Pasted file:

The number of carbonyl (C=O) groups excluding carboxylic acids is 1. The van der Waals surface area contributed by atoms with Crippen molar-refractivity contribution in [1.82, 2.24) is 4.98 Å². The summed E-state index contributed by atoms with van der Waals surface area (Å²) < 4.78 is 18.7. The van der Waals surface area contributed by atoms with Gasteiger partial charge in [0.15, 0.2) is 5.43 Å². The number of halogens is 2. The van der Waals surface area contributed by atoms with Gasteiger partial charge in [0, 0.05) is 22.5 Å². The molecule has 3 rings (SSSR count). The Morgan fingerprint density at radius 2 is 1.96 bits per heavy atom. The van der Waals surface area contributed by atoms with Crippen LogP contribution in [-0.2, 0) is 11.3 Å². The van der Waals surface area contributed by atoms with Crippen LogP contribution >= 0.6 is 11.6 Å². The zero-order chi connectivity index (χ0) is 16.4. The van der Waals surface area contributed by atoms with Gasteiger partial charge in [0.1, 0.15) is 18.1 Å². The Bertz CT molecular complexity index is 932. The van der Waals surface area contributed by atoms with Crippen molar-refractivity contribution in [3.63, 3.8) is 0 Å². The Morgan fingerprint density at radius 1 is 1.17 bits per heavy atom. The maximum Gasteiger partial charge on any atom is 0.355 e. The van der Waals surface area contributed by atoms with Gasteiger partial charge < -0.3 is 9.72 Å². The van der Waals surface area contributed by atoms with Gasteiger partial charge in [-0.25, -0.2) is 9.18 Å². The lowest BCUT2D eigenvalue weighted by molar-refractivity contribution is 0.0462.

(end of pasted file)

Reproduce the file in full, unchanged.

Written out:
The number of carbonyl (C=O) groups excluding carboxylic acids is 1. The van der Waals surface area contributed by atoms with Crippen molar-refractivity contribution in [1.82, 2.24) is 4.98 Å². The summed E-state index contributed by atoms with van der Waals surface area (Å²) < 4.78 is 18.7. The van der Waals surface area contributed by atoms with Gasteiger partial charge in [0.15, 0.2) is 5.43 Å². The number of halogens is 2. The van der Waals surface area contributed by atoms with Gasteiger partial charge in [0, 0.05) is 22.5 Å². The molecule has 3 rings (SSSR count). The Morgan fingerprint density at radius 2 is 1.96 bits per heavy atom. The van der Waals surface area contributed by atoms with Crippen LogP contribution in [-0.2, 0) is 11.3 Å². The van der Waals surface area contributed by atoms with Crippen LogP contribution >= 0.6 is 11.6 Å². The zero-order chi connectivity index (χ0) is 16.4. The van der Waals surface area contributed by atoms with Gasteiger partial charge in [0.1, 0.15) is 18.1 Å². The Bertz CT molecular complexity index is 932. The van der Waals surface area contributed by atoms with Crippen molar-refractivity contribution in [3.63, 3.8) is 0 Å². The Morgan fingerprint density at radius 1 is 1.17 bits per heavy atom. The maximum Gasteiger partial charge on any atom is 0.355 e. The van der Waals surface area contributed by atoms with Gasteiger partial charge < -0.3 is 9.72 Å². The van der Waals surface area contributed by atoms with Gasteiger partial charge in [-0.25, -0.2) is 9.18 Å². The lowest BCUT2D eigenvalue weighted by molar-refractivity contribution is 0.0462.